A Hindi name which means “victory”, it can apparently be pronounced either JAY or JY. Jai has been in use in Australia since the 1970s. Jai Abberton is a former pro surfer who is a member of the notorious Bra Boys Gang. Jai Koutrae is an actor who’s appeared in several popular soap operas. Jai Ayoub plays rugby for Western Harbour. Jai Larkan is the lead singer of folk-rock band, The Wishing Well. Jai Taurima is a retired athlete who won silver at the 1998 Commonwealth Games. Lots of guys called Jai! It’s currently #98 in Victoria and #95 in South Australia. It only ever seems to have charted in Australia.
The short form of the Hebrew name Jedidiah, which means “beloved of Yahweh”. In the Bible, this was a term of endearment given to King Solomon by the prophet Nathan. In use in Australia since the 1980s, there are a number of athletes with this name, including AFL player Jed Adcock (who this year welcomed a daughter named Lily Rose). There’s also some rock singers with the name Jed, including Jed Kurzel, who did the music for the film Snowtown. It’s #99 in Tasmania, whose rural population seems suited to the rustic charms of this name. Jed was on the US Top 1000 from 1947-1989; it peaked in 1978 at #481.
This is a Highland Scottish name from the Gaelic Lochlann, which was used as a nickname for someone from Norway – “the land of the lochs (lakes)”. It’s pronounced LOHK-luhn. There was a strong relationship between the neighbouring lands of Norway and Scotland during the Middle Ages, as both battled for control of the Western Isles of Scotland. There were diplomatic missions between the two nations, and even intermarriage between the royal houses. The name Lachlan has a long history in Australia, owing much to Lachlan Macquarie, a British military officer from the Hebrides who served as Governor of New South Wales from 1810-21, in the period when it was transitioning from a penal colony to a free settlement. He therefore played a major role in the shaping of Australian society, and his liberal views toward ex-convicts and lavish expenditure on public works had a great impact on New South Wales. There are 30 places in Australia named after him, and 6 named after his wife, Elizabeth; on his tomb in Scotland he is called “The Father of Australia”. (American readers may be interested to know that he fought very successfully during the American War of Independence – on the British side of course). When media magnate Rupert Murdoch chose Lachlan as his eldest son’s name, he was perhaps drawing on his own Scottish heritage and honouring a great man from Australian history. Forty years later, this name is still going strong, and there is another generation of well-known Lachlans giving it new impetus, such as soap actor Lachlan Buchanan, and fullback for the Penrith panthers, Lachlan Coote. The name is #6 in New South Wales, #13 in Victoria, #5 in South Australia, #5 in Queensland, #12 in Tasmania and #3 in the ACT. It’s never charted in any other country.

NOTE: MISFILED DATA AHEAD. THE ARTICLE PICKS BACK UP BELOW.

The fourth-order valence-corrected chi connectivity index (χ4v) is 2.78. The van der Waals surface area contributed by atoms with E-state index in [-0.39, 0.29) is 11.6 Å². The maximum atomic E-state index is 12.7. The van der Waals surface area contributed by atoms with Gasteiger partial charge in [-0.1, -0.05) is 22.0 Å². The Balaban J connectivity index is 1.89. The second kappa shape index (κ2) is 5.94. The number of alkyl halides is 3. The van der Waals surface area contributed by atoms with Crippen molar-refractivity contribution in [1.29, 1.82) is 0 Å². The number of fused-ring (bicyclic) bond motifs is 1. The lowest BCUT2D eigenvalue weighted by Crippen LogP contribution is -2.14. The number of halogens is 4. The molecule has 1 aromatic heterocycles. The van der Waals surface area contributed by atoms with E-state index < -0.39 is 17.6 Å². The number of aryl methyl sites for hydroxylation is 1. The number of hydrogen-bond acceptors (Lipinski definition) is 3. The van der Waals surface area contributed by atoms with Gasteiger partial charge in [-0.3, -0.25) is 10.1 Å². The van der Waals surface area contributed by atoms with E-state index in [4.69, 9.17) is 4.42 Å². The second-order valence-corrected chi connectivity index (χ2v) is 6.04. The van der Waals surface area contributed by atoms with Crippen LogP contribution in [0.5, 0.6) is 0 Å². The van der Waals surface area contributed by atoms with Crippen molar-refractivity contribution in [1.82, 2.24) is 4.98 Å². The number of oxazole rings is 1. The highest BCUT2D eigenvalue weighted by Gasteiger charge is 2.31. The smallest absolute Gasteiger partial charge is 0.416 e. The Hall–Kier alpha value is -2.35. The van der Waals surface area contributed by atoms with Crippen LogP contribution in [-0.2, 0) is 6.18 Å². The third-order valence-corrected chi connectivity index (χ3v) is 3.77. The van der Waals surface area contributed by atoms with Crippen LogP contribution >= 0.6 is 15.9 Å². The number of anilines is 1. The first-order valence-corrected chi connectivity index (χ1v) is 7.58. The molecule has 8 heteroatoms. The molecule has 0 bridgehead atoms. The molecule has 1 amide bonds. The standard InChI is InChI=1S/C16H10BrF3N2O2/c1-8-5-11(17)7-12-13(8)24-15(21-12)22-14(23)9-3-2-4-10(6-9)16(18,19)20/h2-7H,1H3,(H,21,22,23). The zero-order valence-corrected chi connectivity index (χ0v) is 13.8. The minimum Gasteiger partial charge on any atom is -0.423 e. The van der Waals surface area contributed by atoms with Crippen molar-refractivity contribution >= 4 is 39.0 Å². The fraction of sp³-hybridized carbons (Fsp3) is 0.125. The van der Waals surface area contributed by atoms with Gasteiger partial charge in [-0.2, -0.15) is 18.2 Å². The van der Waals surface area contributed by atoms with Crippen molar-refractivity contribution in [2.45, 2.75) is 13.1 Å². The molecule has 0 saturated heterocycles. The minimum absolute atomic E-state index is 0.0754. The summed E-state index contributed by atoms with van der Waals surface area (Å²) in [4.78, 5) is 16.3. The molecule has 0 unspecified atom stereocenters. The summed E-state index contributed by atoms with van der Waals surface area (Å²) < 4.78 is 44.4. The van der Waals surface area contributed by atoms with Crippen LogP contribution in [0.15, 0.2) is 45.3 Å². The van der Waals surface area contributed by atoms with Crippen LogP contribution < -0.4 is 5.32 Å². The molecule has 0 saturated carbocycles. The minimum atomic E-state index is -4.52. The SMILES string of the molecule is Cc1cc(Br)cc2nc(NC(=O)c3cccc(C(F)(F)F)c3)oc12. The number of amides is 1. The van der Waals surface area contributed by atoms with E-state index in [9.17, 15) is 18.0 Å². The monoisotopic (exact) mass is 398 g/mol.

A short form of Nathan, which is a Hebrew name from the verb “to give”; it can be interpreted as “given”, in the sense that God has given a child. Less persnickety baby name sites often interpret it as meaning “gift”, or “gift from God”, which is a more user-friendly way of putting it. The short form has proved very popular here recently, and I can’t help wondering if that’s partly because Australian baby name sites sometimes list Nate as meaning “little gift”, which I think is taking looseness of interpretation a bit far! Nate has a similar level of popularity to Nathan, and if you’re wondering why I don’t mention Nathaniel as a source of Nate, that’s because it’s not well enough known here to have a nickname yet. A famous Nate is Nate Myles, who plays for the Sydney Roosters in the NRL. It’s #60 in Victoria, #52 in South Australia, #44 in Western Australia, #58 in Tasmania and #50 in the ACT. It’s never charted in any other country.